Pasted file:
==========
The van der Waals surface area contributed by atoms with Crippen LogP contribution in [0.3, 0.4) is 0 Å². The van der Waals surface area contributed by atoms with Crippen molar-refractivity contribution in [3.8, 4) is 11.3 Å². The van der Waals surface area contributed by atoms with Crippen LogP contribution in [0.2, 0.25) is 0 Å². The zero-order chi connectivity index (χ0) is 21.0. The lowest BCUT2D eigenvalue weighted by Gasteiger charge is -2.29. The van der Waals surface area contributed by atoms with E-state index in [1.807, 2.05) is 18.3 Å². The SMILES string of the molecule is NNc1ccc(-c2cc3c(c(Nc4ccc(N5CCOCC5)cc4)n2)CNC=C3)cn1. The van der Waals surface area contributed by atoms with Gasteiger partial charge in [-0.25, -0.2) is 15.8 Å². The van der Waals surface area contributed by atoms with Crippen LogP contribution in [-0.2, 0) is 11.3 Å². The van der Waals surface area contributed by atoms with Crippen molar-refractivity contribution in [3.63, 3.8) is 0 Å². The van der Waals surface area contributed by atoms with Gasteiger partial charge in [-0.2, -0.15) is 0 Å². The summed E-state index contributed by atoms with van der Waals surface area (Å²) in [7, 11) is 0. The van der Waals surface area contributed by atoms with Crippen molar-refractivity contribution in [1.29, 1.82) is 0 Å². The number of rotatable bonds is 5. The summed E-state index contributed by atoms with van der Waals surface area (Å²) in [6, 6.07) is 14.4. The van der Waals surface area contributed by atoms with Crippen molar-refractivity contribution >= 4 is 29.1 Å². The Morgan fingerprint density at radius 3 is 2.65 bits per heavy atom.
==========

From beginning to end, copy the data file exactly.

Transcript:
The van der Waals surface area contributed by atoms with Crippen LogP contribution in [0.3, 0.4) is 0 Å². The van der Waals surface area contributed by atoms with Crippen molar-refractivity contribution in [3.8, 4) is 11.3 Å². The van der Waals surface area contributed by atoms with Crippen LogP contribution in [0.2, 0.25) is 0 Å². The zero-order chi connectivity index (χ0) is 21.0. The lowest BCUT2D eigenvalue weighted by Gasteiger charge is -2.29. The van der Waals surface area contributed by atoms with E-state index in [1.807, 2.05) is 18.3 Å². The SMILES string of the molecule is NNc1ccc(-c2cc3c(c(Nc4ccc(N5CCOCC5)cc4)n2)CNC=C3)cn1. The van der Waals surface area contributed by atoms with Gasteiger partial charge in [-0.25, -0.2) is 15.8 Å². The van der Waals surface area contributed by atoms with Crippen LogP contribution in [-0.2, 0) is 11.3 Å². The van der Waals surface area contributed by atoms with Crippen molar-refractivity contribution in [3.63, 3.8) is 0 Å². The van der Waals surface area contributed by atoms with Gasteiger partial charge in [-0.2, -0.15) is 0 Å². The summed E-state index contributed by atoms with van der Waals surface area (Å²) in [7, 11) is 0. The van der Waals surface area contributed by atoms with Crippen molar-refractivity contribution in [1.29, 1.82) is 0 Å². The number of rotatable bonds is 5. The summed E-state index contributed by atoms with van der Waals surface area (Å²) in [6, 6.07) is 14.4. The van der Waals surface area contributed by atoms with Crippen molar-refractivity contribution >= 4 is 29.1 Å². The Morgan fingerprint density at radius 3 is 2.65 bits per heavy atom.